The Peura Family
They are everywhere. Underfoot and climbing over pews. Testing their strength and howling their displeasure. Peering over Mom's shoulder to charm a smile from the normally taciturn man who sits behind. Walking unsteadily as Daddy makes endless rounds, bent over, holding both hands above their heads, steadying them so they don't fall on the uneven cold stone floor. Spitting a raspberry cheer during the sermon. Greedily drinking from the breast, a bottle, a cup. Sleeping as the rest of us watch over them, amazed at their beauty, their goodness, their potential.
Angels, each one.
The babies, the idea of which we eagerly embraced last year, are now born. The sanctuary, the cry room, the nursery and the bathrooms burst with their presence. They fill the rocking chairs in the narthex and our hearts, too. Fifteen tykes make their presence known in ways we had not thought could happen only a few short years ago when we built Peace. They are everywhere.
And their older brothers and sisters do more than amuse their new siblings. They, too, demand attention and space, time and effort, love and care, as they chase each other in circles and make games out of nearly nothing.
Sunday School is a scramble for space, for quiet, for learning. For dedicated teachers and children alike. We hear songs and games and laughter and our eyes turn toward the sounds. Sometimes we are distracted sometimes, enchanted. At times we are taken in by them unawares, remembering scenes from our childhood. But the sound of children laughing pulls on our heart strings.
We hold Adult Bible class, now in the kitchen, now in the nursery, now and again outside or in the back of a van because we experience growing pains. We have added an additional service on Saturday evening trying to make manageable the numbers on Sunday morning. And because we sense that contemporary services are needed we have added them too. And still they come.
We are bursting at the seams here at Peace. Bursting with opportunity to embrace those who are already here and those who newly discover the peace that exists in this place.
As we enter the Nave we are struck with the words overhead "Peace to All Who Enter" and we believe that they apply to us. We sense the warm welcome given a visitor and our oldest member alike. We buzz with conversation before and after the service and, if the truth be told, sometimes during it, too. We open our arms to share the peace during appropriate places in the service, but we open our hearts to our neighbor, too, in the pew across the aisle or across town, bringing a meal or sharing a shoulder when trouble strikes home. We give of ourselves, tell our stories and live our lives, all under the shadow of the cross as we are gathered together around the baptismal font.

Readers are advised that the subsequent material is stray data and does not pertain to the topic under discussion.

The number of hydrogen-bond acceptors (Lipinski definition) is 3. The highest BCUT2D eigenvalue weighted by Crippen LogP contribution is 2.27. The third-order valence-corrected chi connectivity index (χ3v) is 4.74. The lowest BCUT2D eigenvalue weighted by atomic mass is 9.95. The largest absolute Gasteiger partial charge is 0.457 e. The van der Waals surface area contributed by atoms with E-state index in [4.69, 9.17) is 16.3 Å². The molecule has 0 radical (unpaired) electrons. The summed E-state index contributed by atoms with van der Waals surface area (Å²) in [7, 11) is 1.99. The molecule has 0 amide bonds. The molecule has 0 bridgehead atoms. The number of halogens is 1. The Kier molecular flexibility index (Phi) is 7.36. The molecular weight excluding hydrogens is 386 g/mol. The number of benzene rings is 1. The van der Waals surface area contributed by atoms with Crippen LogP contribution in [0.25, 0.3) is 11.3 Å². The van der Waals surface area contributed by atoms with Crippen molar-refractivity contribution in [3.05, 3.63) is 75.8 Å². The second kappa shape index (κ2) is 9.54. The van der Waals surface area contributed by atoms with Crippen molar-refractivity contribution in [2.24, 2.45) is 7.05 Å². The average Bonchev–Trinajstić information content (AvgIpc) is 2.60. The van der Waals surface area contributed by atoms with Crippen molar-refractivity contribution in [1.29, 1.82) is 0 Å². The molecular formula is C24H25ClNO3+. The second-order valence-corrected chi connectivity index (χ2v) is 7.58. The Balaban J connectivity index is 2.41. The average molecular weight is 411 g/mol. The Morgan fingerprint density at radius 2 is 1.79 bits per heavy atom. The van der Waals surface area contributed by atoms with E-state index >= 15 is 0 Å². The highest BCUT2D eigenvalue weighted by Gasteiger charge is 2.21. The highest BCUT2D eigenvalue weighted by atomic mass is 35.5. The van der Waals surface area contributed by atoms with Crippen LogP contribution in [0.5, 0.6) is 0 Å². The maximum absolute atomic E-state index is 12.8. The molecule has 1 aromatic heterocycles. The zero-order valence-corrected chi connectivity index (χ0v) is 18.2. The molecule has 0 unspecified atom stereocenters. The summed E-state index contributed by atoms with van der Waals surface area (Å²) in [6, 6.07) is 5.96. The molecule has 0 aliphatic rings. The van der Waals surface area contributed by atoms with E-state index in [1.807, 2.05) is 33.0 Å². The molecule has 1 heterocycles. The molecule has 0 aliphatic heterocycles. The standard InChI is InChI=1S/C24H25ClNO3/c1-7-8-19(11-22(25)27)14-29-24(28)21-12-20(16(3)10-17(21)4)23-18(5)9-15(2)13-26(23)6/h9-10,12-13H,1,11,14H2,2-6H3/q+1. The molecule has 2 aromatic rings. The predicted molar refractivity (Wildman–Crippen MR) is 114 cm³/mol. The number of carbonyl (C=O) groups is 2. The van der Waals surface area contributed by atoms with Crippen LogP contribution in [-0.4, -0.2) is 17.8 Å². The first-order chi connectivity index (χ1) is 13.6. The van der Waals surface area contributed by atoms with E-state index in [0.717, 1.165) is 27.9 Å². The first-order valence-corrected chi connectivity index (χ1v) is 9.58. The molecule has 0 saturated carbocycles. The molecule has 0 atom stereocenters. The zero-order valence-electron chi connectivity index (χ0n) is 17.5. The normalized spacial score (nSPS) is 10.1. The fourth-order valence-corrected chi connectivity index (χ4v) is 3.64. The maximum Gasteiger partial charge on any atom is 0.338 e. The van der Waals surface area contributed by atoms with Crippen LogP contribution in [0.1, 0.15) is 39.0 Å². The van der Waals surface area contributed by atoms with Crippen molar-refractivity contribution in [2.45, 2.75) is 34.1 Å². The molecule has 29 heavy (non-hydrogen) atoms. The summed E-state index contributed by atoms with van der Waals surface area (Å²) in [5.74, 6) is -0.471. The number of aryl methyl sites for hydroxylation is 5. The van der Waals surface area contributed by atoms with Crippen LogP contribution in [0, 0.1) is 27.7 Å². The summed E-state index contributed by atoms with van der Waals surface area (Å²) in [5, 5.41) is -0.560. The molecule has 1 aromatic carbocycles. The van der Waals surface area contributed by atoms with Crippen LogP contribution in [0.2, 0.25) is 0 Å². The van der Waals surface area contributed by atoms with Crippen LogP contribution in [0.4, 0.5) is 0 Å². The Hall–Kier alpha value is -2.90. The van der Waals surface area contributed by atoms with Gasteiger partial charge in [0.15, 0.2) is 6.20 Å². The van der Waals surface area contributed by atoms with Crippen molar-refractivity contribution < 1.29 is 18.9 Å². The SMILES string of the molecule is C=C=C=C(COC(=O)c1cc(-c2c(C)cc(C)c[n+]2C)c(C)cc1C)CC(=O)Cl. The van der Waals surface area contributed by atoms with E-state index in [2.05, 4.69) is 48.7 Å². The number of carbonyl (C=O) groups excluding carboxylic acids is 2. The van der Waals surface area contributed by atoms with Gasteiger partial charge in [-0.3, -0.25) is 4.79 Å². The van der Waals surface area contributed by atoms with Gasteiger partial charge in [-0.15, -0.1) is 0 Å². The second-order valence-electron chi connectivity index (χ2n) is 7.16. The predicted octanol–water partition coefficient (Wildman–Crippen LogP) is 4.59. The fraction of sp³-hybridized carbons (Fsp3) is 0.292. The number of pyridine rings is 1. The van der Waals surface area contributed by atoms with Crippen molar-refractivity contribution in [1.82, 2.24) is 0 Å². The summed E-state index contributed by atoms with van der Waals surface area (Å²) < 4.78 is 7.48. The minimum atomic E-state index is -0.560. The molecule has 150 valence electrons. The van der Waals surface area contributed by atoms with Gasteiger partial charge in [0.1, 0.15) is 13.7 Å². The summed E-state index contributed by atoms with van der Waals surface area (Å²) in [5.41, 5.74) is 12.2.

We do these things because we are commissioned to do them and because we hear and take seriously the gospel which admonishes us to love our neighbors. We do them because we were brought up that way or we have discovered the Way along the way we have come. We do them because we are ably guided toward the cross by a man who wears a stand up white collar under his cinched white dress each Sunday as he stands before us sharing both the wealth of knowledge that is his and the Christ centered heart which beats within his breast. We do these things because we believe what we say: "I believe in God the Father...God the Son...and God, the Holy Spirit." We do them as we are able though perhaps not as we ought. We do them until it feels right.
"God loves a hilarious giver" is perhaps the best translation of the way we are to return to God what is his anyway. We give not so much until it hurts but until it feels good and makes us laugh. Until it is right for us. Not as we ought, for we ought to give all, not merely a tenth. But as we are able. We give of our money, yes. But we have the opportunity to give of ourselves more as we embrace the new life that grows within us, the journey we find ourselves on and the people who walk in the door searching for God knows what.
We are rugrats, all. Begging for a cookie or begging for forgiveness, it matters not a whit. Charming the ladies by reaching out our infantile arms to be picked up when we fall over our baby feet or sharing hope with one who tells us through tears about a frightening new diagnosis, we lift each other up. Just the same. Either way.
Crowded and busy? Surely. Pressed for space? Of course. Too busy to listen and anticipate each others' needs? No.
So we must listen carefully when the Long Range Planning Committee speaks of growth and how we are to create space for it at Peace. We must listen prayerfully to the noise of the children growing up in our midst. And we must listen most of all to that small voice which comes to us through Eternity and speaks in our hearts.
Space for Peace. Space for peace. Within. Without. Now.